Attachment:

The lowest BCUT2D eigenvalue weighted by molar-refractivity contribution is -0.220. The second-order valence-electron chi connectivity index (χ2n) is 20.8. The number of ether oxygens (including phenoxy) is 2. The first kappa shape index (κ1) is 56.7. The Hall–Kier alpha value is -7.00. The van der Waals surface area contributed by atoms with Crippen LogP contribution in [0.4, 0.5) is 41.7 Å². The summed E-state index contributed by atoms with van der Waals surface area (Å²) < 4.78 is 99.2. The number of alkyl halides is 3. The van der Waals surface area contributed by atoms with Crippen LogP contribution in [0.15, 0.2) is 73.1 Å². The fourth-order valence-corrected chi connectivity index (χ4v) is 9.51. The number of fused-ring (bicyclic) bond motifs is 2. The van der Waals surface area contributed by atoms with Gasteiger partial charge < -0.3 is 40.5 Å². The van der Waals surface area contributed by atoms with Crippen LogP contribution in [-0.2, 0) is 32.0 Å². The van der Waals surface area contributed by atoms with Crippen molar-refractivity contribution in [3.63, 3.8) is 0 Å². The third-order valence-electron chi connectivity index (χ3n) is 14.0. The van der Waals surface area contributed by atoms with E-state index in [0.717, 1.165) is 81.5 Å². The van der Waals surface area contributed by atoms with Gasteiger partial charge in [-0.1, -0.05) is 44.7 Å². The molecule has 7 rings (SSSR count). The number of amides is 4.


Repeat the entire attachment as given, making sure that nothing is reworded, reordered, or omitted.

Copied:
The lowest BCUT2D eigenvalue weighted by molar-refractivity contribution is -0.220. The second-order valence-electron chi connectivity index (χ2n) is 20.8. The number of ether oxygens (including phenoxy) is 2. The first kappa shape index (κ1) is 56.7. The Hall–Kier alpha value is -7.00. The van der Waals surface area contributed by atoms with Crippen LogP contribution in [0.4, 0.5) is 41.7 Å². The summed E-state index contributed by atoms with van der Waals surface area (Å²) < 4.78 is 99.2. The number of alkyl halides is 3. The van der Waals surface area contributed by atoms with Crippen LogP contribution in [0.15, 0.2) is 73.1 Å². The fourth-order valence-corrected chi connectivity index (χ4v) is 9.51. The number of fused-ring (bicyclic) bond motifs is 2. The van der Waals surface area contributed by atoms with Gasteiger partial charge < -0.3 is 40.5 Å². The van der Waals surface area contributed by atoms with Crippen LogP contribution in [-0.2, 0) is 32.0 Å². The van der Waals surface area contributed by atoms with Crippen molar-refractivity contribution in [3.63, 3.8) is 0 Å². The third-order valence-electron chi connectivity index (χ3n) is 14.0. The van der Waals surface area contributed by atoms with E-state index in [0.717, 1.165) is 81.5 Å². The van der Waals surface area contributed by atoms with Gasteiger partial charge in [-0.1, -0.05) is 44.7 Å². The molecule has 7 rings (SSSR count). The number of amides is 4.